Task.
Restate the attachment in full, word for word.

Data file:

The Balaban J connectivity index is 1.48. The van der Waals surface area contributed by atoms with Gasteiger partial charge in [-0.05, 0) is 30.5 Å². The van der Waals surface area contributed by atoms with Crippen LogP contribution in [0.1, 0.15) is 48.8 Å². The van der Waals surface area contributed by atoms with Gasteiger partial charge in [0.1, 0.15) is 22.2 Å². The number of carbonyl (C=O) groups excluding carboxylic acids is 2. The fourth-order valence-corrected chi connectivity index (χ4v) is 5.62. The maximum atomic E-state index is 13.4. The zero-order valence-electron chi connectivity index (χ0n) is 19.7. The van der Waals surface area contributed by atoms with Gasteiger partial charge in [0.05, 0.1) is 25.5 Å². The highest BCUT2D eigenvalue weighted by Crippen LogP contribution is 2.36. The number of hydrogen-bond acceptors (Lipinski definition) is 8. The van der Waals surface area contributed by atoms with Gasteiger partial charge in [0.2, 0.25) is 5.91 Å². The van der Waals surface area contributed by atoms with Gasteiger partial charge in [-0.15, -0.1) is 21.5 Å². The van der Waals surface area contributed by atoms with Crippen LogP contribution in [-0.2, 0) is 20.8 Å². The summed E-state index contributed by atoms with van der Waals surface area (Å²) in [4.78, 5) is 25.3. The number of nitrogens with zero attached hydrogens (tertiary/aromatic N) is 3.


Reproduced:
The Balaban J connectivity index is 1.48. The van der Waals surface area contributed by atoms with Gasteiger partial charge in [-0.05, 0) is 30.5 Å². The van der Waals surface area contributed by atoms with Crippen LogP contribution in [0.1, 0.15) is 48.8 Å². The van der Waals surface area contributed by atoms with Gasteiger partial charge in [0.1, 0.15) is 22.2 Å². The number of carbonyl (C=O) groups excluding carboxylic acids is 2. The fourth-order valence-corrected chi connectivity index (χ4v) is 5.62. The maximum atomic E-state index is 13.4. The zero-order valence-electron chi connectivity index (χ0n) is 19.7. The van der Waals surface area contributed by atoms with Gasteiger partial charge in [0.05, 0.1) is 25.5 Å². The highest BCUT2D eigenvalue weighted by Crippen LogP contribution is 2.36. The number of hydrogen-bond acceptors (Lipinski definition) is 8. The van der Waals surface area contributed by atoms with Gasteiger partial charge in [0.2, 0.25) is 5.91 Å². The van der Waals surface area contributed by atoms with Gasteiger partial charge in [-0.15, -0.1) is 21.5 Å². The van der Waals surface area contributed by atoms with Crippen LogP contribution in [-0.2, 0) is 20.8 Å². The summed E-state index contributed by atoms with van der Waals surface area (Å²) in [4.78, 5) is 25.3. The number of nitrogens with zero attached hydrogens (tertiary/aromatic N) is 3.